For most, “origami” conjures associations the Japanese art of folding paper; elusive swans and delicate animals, which require patience and attention to properly master.
However, for a growing group of scientists who specialize in bionanotechnology, “DNA origami” is the niche ability to be able to fold genetic code, creating nanoscopic materials with exciting new properties.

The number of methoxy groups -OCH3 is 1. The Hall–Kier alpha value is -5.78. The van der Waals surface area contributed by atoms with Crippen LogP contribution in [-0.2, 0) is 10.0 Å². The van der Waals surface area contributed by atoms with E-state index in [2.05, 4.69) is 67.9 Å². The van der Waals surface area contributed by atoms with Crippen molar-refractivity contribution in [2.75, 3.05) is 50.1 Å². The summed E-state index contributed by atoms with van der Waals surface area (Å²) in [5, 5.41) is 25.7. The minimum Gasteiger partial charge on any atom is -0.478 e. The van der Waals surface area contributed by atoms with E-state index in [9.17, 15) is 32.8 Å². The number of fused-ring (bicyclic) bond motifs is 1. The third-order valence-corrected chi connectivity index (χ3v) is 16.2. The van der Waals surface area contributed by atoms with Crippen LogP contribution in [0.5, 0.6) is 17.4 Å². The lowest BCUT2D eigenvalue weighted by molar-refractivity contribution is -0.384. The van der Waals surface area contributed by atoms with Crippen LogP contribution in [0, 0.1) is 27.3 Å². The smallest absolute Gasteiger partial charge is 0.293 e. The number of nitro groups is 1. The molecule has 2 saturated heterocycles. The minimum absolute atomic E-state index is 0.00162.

The method effectively works by manipulating the four bases and their pairings. A blueprint is created from two components; one longer DNA strand that houses around 7,000 bases, called the “scaffold”, and a series of shorter strands that are around 30-50 bases long.
If the designer has the technical competency, the structure doesn’t have to be limited to the standard double helix; geometric structures can be achieved by changing the base arrangement or substituting other molecules.